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Q & A with Naya Patterson , ZERO TO THREE Fellows class of 2020–2022

1. Briefly describe the burning issue, need, or question that you are addressing through your fellowship and how it has come to mean so much to you.

Understanding the intersections between my personal and professional trajectories really puts in perspective the issues that mean the most to me and the work I do. Working with children and parents has allowed my passion to shine and propelled my career. At Generation Hope, I supported teen parents pursuing college degrees while also working collectively with their infant and toddler children to prepare them for kindergarten. For me as a child of a teen mom, and young parents generally, the opportunity to serve teen parents and support them through their higher education journey felt so right and rewarding. My parents did not pursue higher education, but they exemplified parent and family engagement to the highest extent and emphasized the importance of education from my foundational years through college. My experience with teen parents revealed in real time for me the many issues in our child care systems, gaps in school readiness, and social emotional support, let alone the challenges for young student parents. I took a keen interest in solutions for child care and more affordable access to early learning programs, especially by PreK3.

Through the fellowship and a transition in my career I’ve leaned into increasing family engagement for family success and increasing enrollment to ensure early learning and kindergarten readiness for 3-year-olds in Washington, DC. I now work at a DC Public Charter School, Ingenuity Prep, in Ward 8, which comprises DC’s most underserved neighborhoods. The school serves children in grades Prek3-8th grade. Serving in DC’s most underserved neighborhood is important. The children and families here deserve the same opportunities that are present across the District. With a myriad of challenges in the community and at homes, the relationships started here at school, with children and families, make a huge impact on a family’s success and a student’s journey. This is why family engagement, coupled with the early learning and intervention that early childhood education provides, is so critical.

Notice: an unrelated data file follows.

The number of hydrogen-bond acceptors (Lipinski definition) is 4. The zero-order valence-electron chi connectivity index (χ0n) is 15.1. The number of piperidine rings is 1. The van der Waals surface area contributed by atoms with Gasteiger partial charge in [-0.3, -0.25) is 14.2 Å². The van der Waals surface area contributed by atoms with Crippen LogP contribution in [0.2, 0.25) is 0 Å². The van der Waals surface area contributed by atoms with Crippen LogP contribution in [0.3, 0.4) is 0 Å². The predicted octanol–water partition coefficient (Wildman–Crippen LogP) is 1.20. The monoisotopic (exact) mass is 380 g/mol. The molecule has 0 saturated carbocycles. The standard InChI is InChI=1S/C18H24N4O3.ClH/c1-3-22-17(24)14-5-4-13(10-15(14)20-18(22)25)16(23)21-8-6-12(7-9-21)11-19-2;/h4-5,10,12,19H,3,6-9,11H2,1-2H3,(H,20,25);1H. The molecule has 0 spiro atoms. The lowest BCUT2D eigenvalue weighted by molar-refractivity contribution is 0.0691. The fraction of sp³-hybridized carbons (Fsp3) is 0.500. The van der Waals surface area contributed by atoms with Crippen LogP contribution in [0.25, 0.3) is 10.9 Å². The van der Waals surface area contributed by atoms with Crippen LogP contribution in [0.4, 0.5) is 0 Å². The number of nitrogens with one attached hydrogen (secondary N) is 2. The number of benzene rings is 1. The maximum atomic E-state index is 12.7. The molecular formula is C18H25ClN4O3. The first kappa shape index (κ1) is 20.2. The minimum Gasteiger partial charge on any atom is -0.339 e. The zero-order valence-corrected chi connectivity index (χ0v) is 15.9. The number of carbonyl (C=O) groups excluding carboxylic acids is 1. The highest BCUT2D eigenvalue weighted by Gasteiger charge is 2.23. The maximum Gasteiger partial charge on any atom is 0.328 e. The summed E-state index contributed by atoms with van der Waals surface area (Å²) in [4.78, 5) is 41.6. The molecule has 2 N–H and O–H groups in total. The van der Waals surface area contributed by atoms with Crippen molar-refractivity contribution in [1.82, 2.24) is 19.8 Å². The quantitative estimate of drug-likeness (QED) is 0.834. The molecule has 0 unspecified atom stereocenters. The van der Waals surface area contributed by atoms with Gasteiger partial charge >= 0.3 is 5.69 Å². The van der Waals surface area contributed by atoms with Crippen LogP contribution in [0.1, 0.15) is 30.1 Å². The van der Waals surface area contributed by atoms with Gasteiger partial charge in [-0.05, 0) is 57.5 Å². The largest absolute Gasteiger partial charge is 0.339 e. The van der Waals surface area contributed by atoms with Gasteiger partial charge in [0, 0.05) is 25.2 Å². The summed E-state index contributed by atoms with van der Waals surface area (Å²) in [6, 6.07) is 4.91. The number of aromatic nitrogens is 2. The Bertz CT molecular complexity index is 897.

2. How have the current events, crises, and societal upheavals impacted your work and/or your perspective of the work ahead of you?

There are so many things going on in our country right now that it is hard to keep up at times. No matter what, the work must continue, and even increase. Since 2020, we’ve experienced what feels like even heavier political unrest and social injustice on top of a global pandemic that truthfully exacerbated and shed a light on many things we already knew. There were already disparities in education, technology, access to food, medical care, etc. The pandemic revealed the Band-aids that society often uses for quick fixes, without addressing the real roots of the problem. In education, children of all ages and grades have been impacted heavily in the past 18 months, and we know that the pandemic has widened the academic disparities, especially for our youngest learners. In my work, I’ve seen a huge impact on enrollment for PreK3 in the District. For all schools across the city, PreK3 enrollment has been low and lagging for the upcoming school year. There seems to be understandable hesitancy from some families for sending our youngest to school for the first time under these circumstances. We know how important it is to have our 3-year-olds in early learning programs and spaces to jump start their success academically, socially, and emotionally. We cannot afford for them to be delayed in their journeys for another year. Family engagement definitely took a hit as well and makes my work this school year that much more important. The inability to engage and share space together in-person, in combination with technology fatigue, was a major impact. This year, I’ve designed a program for our parents and families that will get to the core of what families want, and need, while being skill focused. I am excited to begin this new program for families and believe it will take our family engagement to the next level.

3. If you could share one message with those who would like to work with or support teen parents, what would it be? What would you like our members to understand or recognize about the families with whom you work?

Supporting teen parents is an amazing opportunity. I’ve learned from the remarkable teen parents I’ve worked with what perseverance looks like, but also how isolation feels. So many of them have been isolated from the people they love and even from our society, just because they became parents young. They just want genuine, real, support that can be trusted. Many times it’s just a listening ear or a hand on their shoulder. For anyone wanting to work with or support teen parents, I’d say to simply think about when you were a teen. What advice did you want? What guidance would you have appreciated? What do you know now, that you wish you knew then? All of the answers to those questions, and thinking in that frame of mind, often prove that you have value to provide and support to give to a teen parent.

The families I work with now are not just teen parents, but parents of all ages and experiences that they bring. It’s important to recognize that families just want to be heard and seen and reassured that their child is in the best hands. By advocating truthfully and serving genuinely, we can show up for them.

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